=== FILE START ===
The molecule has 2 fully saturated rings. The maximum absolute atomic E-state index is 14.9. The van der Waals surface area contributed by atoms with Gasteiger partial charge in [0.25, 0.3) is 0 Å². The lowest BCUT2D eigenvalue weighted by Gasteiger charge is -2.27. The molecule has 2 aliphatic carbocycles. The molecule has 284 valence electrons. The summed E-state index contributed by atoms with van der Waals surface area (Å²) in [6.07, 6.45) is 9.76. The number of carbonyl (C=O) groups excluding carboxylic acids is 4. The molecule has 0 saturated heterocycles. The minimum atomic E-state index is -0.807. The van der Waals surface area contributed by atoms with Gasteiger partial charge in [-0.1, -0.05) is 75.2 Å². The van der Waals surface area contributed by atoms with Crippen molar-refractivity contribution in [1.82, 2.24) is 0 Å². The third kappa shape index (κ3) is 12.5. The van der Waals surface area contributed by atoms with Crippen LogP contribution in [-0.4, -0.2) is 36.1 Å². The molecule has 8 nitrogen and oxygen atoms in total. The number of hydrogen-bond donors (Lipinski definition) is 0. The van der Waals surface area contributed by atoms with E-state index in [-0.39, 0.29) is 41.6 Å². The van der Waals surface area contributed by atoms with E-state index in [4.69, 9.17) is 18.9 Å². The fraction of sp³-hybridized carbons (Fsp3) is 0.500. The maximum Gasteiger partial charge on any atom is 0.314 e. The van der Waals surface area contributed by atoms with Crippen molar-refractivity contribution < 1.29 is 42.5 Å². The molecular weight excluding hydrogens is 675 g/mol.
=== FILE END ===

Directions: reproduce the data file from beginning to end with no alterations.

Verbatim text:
The molecule has 2 fully saturated rings. The maximum absolute atomic E-state index is 14.9. The van der Waals surface area contributed by atoms with Gasteiger partial charge in [0.25, 0.3) is 0 Å². The lowest BCUT2D eigenvalue weighted by Gasteiger charge is -2.27. The molecule has 2 aliphatic carbocycles. The molecule has 284 valence electrons. The summed E-state index contributed by atoms with van der Waals surface area (Å²) in [6.07, 6.45) is 9.76. The number of carbonyl (C=O) groups excluding carboxylic acids is 4. The molecule has 0 saturated heterocycles. The minimum atomic E-state index is -0.807. The van der Waals surface area contributed by atoms with Gasteiger partial charge in [-0.1, -0.05) is 75.2 Å². The van der Waals surface area contributed by atoms with Crippen molar-refractivity contribution in [1.82, 2.24) is 0 Å². The third kappa shape index (κ3) is 12.5. The van der Waals surface area contributed by atoms with Crippen LogP contribution in [-0.4, -0.2) is 36.1 Å². The molecule has 8 nitrogen and oxygen atoms in total. The number of hydrogen-bond donors (Lipinski definition) is 0. The van der Waals surface area contributed by atoms with E-state index in [-0.39, 0.29) is 41.6 Å². The van der Waals surface area contributed by atoms with E-state index in [4.69, 9.17) is 18.9 Å². The fraction of sp³-hybridized carbons (Fsp3) is 0.500. The maximum Gasteiger partial charge on any atom is 0.314 e. The van der Waals surface area contributed by atoms with Crippen molar-refractivity contribution < 1.29 is 42.5 Å². The molecular weight excluding hydrogens is 675 g/mol.